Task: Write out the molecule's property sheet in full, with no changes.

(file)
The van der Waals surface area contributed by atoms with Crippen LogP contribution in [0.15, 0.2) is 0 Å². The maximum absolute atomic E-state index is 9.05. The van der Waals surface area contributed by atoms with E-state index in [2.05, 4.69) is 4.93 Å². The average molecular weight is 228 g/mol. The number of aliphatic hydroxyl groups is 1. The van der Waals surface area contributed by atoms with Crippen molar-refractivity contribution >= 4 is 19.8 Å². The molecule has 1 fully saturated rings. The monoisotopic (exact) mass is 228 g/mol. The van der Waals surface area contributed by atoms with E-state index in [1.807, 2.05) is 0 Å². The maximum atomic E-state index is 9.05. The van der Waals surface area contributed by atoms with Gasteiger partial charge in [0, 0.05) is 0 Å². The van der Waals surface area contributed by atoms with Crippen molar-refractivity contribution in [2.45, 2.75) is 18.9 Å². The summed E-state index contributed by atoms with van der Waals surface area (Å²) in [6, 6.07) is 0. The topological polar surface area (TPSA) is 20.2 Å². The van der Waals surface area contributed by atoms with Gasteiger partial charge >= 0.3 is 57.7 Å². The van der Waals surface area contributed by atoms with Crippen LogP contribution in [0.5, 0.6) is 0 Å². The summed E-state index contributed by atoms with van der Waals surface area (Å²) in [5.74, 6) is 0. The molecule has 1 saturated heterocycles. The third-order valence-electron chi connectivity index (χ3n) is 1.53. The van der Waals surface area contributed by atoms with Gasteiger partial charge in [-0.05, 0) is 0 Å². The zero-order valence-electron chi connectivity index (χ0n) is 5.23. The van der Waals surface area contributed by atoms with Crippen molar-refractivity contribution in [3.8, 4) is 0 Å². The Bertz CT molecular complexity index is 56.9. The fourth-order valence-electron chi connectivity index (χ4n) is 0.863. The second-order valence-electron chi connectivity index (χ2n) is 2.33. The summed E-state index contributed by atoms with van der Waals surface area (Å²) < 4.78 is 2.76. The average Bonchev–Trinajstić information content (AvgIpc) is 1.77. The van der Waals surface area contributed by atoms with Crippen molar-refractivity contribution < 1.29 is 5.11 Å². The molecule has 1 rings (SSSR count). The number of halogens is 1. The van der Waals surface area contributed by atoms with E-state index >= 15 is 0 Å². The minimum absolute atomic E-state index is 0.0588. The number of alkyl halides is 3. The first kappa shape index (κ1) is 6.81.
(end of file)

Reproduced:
The van der Waals surface area contributed by atoms with Crippen LogP contribution in [0.15, 0.2) is 0 Å². The maximum absolute atomic E-state index is 9.05. The van der Waals surface area contributed by atoms with E-state index in [2.05, 4.69) is 4.93 Å². The average molecular weight is 228 g/mol. The number of aliphatic hydroxyl groups is 1. The van der Waals surface area contributed by atoms with Crippen molar-refractivity contribution >= 4 is 19.8 Å². The molecule has 1 fully saturated rings. The monoisotopic (exact) mass is 228 g/mol. The van der Waals surface area contributed by atoms with E-state index in [1.807, 2.05) is 0 Å². The maximum atomic E-state index is 9.05. The van der Waals surface area contributed by atoms with Gasteiger partial charge in [0, 0.05) is 0 Å². The van der Waals surface area contributed by atoms with Crippen molar-refractivity contribution in [2.45, 2.75) is 18.9 Å². The summed E-state index contributed by atoms with van der Waals surface area (Å²) in [6, 6.07) is 0. The topological polar surface area (TPSA) is 20.2 Å². The van der Waals surface area contributed by atoms with Gasteiger partial charge >= 0.3 is 57.7 Å². The van der Waals surface area contributed by atoms with Crippen LogP contribution in [0.5, 0.6) is 0 Å². The summed E-state index contributed by atoms with van der Waals surface area (Å²) in [5.74, 6) is 0. The molecule has 1 saturated heterocycles. The third-order valence-electron chi connectivity index (χ3n) is 1.53. The van der Waals surface area contributed by atoms with Gasteiger partial charge in [-0.05, 0) is 0 Å². The zero-order valence-electron chi connectivity index (χ0n) is 5.23. The van der Waals surface area contributed by atoms with Crippen molar-refractivity contribution in [3.8, 4) is 0 Å². The Bertz CT molecular complexity index is 56.9. The fourth-order valence-electron chi connectivity index (χ4n) is 0.863. The second-order valence-electron chi connectivity index (χ2n) is 2.33. The summed E-state index contributed by atoms with van der Waals surface area (Å²) < 4.78 is 2.76. The average Bonchev–Trinajstić information content (AvgIpc) is 1.77. The van der Waals surface area contributed by atoms with Crippen molar-refractivity contribution < 1.29 is 5.11 Å². The molecule has 1 rings (SSSR count). The number of halogens is 1. The van der Waals surface area contributed by atoms with E-state index >= 15 is 0 Å². The minimum absolute atomic E-state index is 0.0588. The number of alkyl halides is 3. The first kappa shape index (κ1) is 6.81.